The Pentagon confirmed yesterday that it was working on a "Stealth" airplane that would be virtually invisible to enemy radar.
Pentagon spokesman Thomas B. Ross said that one reason the Carter administration was lifting the veil of secrecy surrounding the plane was that advances in the Stealth program are "part of Congress' consideration of a new manned bomber."
Also, said Ross, the program has reached the point where it will require much more money. While he did not say so, Ross indicated that Stealth was getting too big to hide in the Pentagon budget.
Skeptics at the Pentagon and in Congress theorized yesterday that the real reason the Pentagon was disclosing Stealth was to strengthen President Carter in rebutting charges that he has let down the nation's defenses.
Carter canceled the B1 bomber in 1977, a decision that the Republican presidential nominee, Ronald Reagan, and others have focused on in attacking administration defense policies.
The Stealth program, Ross said yesterday, "has been the subject of a very intensive administration effort since the beginning of the administration." He said news of the secret project had been leaking out to reporters, and the number of people being briefed on it had widened, increasing the chance for additional news leaks.
Given that situation, Ross said, the Pentagon will try to hold a public briefing on Stealth "hopefully in the next few days."
One congressional defense specialist theorized yesterday that election-year politics was the biggest reason for the Pentagon's sudden confirmation of Stealth.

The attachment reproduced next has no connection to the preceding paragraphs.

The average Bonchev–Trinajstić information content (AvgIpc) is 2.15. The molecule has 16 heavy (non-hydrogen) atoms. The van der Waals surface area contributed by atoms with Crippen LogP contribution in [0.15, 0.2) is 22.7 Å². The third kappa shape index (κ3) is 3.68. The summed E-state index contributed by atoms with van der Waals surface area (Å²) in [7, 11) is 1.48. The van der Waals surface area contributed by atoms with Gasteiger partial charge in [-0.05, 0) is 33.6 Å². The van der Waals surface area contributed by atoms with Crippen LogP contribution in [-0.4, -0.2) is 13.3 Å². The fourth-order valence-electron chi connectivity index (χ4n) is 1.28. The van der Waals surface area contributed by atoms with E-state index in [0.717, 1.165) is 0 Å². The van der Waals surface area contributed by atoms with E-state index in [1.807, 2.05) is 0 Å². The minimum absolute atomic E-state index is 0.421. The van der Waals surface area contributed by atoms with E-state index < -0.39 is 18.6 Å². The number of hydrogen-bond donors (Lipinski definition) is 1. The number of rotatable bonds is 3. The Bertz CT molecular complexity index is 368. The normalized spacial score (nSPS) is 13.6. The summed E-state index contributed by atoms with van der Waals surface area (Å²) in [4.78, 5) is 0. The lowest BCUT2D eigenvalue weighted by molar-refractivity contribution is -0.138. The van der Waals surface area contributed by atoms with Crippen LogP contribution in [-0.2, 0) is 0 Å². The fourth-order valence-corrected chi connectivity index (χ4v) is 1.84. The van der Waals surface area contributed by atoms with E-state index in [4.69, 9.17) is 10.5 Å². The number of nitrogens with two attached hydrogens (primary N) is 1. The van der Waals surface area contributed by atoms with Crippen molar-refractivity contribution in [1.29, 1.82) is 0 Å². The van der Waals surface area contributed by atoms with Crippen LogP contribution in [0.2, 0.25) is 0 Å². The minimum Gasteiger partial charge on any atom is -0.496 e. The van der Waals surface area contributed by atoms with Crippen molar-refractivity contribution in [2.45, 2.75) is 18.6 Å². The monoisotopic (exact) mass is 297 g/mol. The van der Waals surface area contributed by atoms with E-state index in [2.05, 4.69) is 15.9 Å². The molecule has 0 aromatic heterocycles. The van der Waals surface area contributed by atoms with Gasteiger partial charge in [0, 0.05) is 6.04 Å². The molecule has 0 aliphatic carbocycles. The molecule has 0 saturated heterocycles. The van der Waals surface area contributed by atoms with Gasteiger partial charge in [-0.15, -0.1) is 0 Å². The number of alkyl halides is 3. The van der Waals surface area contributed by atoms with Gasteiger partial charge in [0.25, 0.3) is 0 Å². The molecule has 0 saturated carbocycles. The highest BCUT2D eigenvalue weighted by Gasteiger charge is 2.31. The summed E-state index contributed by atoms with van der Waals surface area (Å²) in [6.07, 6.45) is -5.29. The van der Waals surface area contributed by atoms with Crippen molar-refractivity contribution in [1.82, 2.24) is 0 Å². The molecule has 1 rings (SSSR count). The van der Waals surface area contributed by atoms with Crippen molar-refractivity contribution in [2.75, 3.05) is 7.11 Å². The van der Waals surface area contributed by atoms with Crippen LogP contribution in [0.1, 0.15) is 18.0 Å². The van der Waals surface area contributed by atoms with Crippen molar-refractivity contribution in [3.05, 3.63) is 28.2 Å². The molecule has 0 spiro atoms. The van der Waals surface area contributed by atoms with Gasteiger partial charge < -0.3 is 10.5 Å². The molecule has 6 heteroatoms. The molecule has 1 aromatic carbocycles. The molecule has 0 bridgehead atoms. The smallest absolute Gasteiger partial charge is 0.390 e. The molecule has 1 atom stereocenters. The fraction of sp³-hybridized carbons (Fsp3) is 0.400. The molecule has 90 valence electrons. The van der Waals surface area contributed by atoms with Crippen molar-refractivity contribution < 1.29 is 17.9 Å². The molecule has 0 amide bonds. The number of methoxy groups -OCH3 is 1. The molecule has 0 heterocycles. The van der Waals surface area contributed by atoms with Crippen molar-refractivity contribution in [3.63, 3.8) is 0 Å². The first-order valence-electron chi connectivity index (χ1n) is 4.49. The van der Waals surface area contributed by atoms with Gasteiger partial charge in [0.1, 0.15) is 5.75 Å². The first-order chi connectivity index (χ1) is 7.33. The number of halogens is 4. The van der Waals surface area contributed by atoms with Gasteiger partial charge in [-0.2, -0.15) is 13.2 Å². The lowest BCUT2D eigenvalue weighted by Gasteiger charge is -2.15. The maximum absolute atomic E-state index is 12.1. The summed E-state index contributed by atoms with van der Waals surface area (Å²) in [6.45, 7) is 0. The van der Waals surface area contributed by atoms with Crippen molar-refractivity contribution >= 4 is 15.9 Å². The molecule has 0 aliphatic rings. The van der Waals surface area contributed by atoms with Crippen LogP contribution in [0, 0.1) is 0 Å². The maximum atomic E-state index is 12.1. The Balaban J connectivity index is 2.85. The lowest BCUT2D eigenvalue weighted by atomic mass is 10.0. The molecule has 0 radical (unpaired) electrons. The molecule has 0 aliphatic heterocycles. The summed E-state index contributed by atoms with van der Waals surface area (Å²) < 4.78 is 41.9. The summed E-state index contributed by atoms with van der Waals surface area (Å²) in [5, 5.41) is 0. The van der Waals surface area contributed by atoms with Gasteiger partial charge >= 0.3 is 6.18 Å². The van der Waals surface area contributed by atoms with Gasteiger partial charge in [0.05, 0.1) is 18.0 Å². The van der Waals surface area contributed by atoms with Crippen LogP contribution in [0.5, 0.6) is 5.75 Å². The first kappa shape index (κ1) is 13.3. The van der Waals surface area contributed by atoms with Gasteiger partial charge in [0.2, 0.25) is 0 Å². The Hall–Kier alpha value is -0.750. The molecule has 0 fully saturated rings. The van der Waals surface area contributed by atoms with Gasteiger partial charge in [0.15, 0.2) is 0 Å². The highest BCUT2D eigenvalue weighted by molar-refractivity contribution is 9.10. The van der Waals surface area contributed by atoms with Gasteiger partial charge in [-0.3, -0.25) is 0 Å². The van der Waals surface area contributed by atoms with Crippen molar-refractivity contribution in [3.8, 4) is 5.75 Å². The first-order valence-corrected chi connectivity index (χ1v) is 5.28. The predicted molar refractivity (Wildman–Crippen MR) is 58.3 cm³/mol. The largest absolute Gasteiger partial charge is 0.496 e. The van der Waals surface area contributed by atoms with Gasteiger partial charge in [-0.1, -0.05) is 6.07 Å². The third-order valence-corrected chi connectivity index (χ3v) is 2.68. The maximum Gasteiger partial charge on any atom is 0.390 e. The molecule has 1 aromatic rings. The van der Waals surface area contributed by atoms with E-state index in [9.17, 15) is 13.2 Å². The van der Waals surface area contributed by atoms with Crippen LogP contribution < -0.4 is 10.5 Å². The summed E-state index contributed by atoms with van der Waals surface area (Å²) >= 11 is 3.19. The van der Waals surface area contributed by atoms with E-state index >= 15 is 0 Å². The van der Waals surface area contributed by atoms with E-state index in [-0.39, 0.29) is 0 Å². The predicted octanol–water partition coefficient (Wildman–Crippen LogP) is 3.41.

"If they could keep it secret for over two years, they wouldn't have to go public now if it weren't for politics," he said.
In approving the fiscal 1981 weapons bill, the House and Senate Armed Services committees directed the Pentagon to choose a new bomber by March 15, 1981, and have it on duty by 1987.
However, congressional sources predicted yesterday that the advances in Stealth technology were so impressive that if Congress got a firm administration commitment on the bomber it might extend the 1987 deadline. Stealth could not be ready until the 1990s.
The Washington Post reported on Stealth Aug. 14, and said the breakthrough in technology "will enable Carter to argue that his cancellation [of the B1] was a good move because the contemplated new bomber could foil soviet defenses, which are becoming lethal enough to down a B1."